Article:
He has a good point. If the gaps between those up front and those behind are biggest over the hills, then surely this lot are spending all day climbing the montanes, as our friend Kilian likes to put it. But is it all about the vert?
For a race like the Buffalo Stampede, which starts and finishes in the same spot, Andy DuBois is pretty forthright on his opinion, “If the course starts and finishes in the same spot downhill training matters FAR more than uphill training. Hypothetically speaking if you had a choice between 10,000m of ascent or 5,000m of descent + speed training, the latter will get you a better result in the race.”
The single biggest reason why you should be seriously considering plenty of downhill running as part of your training plan is that it will ultimately help you in being able to run better and stronger in the latter stages of an ultra-marathon, as I pointed out in my own experience above. With quads that we’re much better conditioned than previous years, I could push the line between giving the uphills a good whack and being close to the redline, yet have enough in the tank to push hard to the finish. This is what I believe downhill conditioning allows you to do.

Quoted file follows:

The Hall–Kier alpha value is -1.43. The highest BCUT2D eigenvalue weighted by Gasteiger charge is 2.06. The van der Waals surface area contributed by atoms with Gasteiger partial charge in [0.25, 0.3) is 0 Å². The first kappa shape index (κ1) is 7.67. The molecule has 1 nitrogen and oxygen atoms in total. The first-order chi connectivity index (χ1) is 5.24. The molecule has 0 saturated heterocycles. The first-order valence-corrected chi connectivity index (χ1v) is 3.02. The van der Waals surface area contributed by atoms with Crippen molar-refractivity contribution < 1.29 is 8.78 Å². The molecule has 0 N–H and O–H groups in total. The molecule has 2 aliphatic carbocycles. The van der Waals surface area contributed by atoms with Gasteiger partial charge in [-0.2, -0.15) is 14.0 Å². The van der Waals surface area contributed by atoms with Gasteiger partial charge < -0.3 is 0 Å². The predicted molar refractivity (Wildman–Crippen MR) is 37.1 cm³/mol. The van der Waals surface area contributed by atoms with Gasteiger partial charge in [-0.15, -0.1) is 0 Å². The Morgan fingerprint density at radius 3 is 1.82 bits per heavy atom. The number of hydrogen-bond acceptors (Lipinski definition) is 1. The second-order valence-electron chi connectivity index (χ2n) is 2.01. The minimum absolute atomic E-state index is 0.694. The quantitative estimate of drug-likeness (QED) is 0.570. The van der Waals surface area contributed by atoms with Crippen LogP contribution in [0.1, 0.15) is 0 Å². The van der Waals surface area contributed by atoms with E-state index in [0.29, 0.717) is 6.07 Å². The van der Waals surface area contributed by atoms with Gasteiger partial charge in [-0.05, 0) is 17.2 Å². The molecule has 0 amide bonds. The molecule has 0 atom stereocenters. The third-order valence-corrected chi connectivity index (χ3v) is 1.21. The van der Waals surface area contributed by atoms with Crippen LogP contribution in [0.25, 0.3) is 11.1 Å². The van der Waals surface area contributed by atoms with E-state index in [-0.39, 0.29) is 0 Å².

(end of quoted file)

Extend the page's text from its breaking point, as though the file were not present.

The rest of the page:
But, be careful if you want to venture into this for the first time. Being a slightly larger runner at 84kegs, I feel the downhills in a big way. Downhill running places a far greater load on the joints so must be built up gradually. You can start with incorporating downhills in your normal runs until your legs can handle the increased load without any extra post run soreness.
While hill repeats are a great way to increase fitness, what goes up must come down and the downhill section can also be used for a training effect. Instead of walking or jogging back down take a short recovery at the top of the hill then run back down harder than you would. Focus on running easily and taking short strides. Try and land softly and lightly with each stride rather than over striding and thumping your heel into the ground. At this stage you are not running fast downhill just running comfortably. Once your legs and joints are well adapted to running downhill, its time to treat the downhill section as the effort and uphill as the recovery.
Here endth the lesson for today’s ultra runners 🙂